And, of course, the people of Kajar say that that is - you know, it's basically a divine blessing, that sort of thing. But I remember walking to this river. And recently, I thought, boy, it would be so wonderful to be able to go back to that river if ever I could find it again and try to find that flat stone. But the dissertation is wonderful because you really can picture it all.

RAZ: I know you and your brother, the president, were very close to your mother. Didn't this stir up a lot of emotions? I mean, it's a dissertation about, you know, this kind of esoteric topic. But did it, in a sense, stir up some emotions reading it?

SOETORO: Well, I mean, I think we both are so sad that she's not with us. I have two daughters and, obviously, the president also has two daughters. She really wanted grandchildren. She was never able to meet them. And certainly, the dissertation brought up emotions that I wish she had known that others would have the ability to read her work and to consider her suggestions.

But, of course, a lot of things have transpired in the last couple of years that have made me feel like it would have been nice to have her - more than nice. It would have been wonderful.

RAZ: What do you think your mom would have made of your success and your brother's success? She was, by and large, a single parent. I mean, the odds, the deck was stacked against you and your brother. You went on to achieve a Ph.D. in education. Your brother is the president of the United States. What would your mom have made of that?

SOETORO: You know, I don't know. She didn't necessarily anticipate who could have, that her son would become president of the United States, but she knew that he was going to do remarkable things, and that comforts me actually. I mean, when she died, I'm pretty sure that she was aware that he was going to be okay. And I think more than that, he showed her in ways large and small that he was interested in making the world better, that he was committed to the kind of service that she encouraged all of her life. And she also could see how charismatic he was, and what a capable individual and leader he was.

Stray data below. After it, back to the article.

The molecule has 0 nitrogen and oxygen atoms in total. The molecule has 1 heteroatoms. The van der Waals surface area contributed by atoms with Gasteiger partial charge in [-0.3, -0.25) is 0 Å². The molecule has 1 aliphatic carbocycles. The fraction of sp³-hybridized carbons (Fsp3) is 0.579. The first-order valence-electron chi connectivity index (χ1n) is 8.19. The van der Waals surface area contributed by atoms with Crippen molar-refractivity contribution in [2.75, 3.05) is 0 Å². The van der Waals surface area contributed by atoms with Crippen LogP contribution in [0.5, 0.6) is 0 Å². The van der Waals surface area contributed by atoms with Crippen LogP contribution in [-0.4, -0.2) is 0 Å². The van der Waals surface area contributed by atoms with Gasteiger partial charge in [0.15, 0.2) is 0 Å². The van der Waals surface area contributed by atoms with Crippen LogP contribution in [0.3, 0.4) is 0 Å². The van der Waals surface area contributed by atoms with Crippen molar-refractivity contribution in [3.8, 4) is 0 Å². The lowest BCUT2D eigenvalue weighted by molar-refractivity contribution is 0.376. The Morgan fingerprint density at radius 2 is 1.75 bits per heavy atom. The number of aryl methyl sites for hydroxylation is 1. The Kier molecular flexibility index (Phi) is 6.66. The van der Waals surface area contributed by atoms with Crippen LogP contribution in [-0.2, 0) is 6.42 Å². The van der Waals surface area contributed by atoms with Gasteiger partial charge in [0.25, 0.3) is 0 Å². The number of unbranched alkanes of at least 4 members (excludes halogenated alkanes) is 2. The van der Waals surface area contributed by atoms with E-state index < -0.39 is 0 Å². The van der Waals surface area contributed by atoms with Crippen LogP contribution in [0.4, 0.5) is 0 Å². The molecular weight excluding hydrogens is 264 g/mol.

RAZ: Do you think it would've been strange for, I mean, somebody like your mom who was so far removed from the corridors of power, who was so connected to people on the ground in a really direct way, to see that happen?

SOETORO: Yeah. That it interesting that, you know, she spent time with people who were very, very poor and she didn't reside in those corridors of power. But certainly, the pageantry and the processes of being president would've held some anthropological interest for her.

(SOUNDBITE OF LAUGHTER)

RAZ: Maya Soetoro-Ng is the daughter of Ann Dunham and the sister of President Barack Obama. She's just helped published her late mother's doctoral dissertation. It's called "Surviving Against the Odds."

Maya Soetoro-Ng, thank you for sharing the story of your remarkable mom.

SOETORO: Thank you, Guy.

RAZ: And you can read an excerpt from Ann Dunham's book about what happened when the village she studied got its first television set. It's on our Web site, npr.org.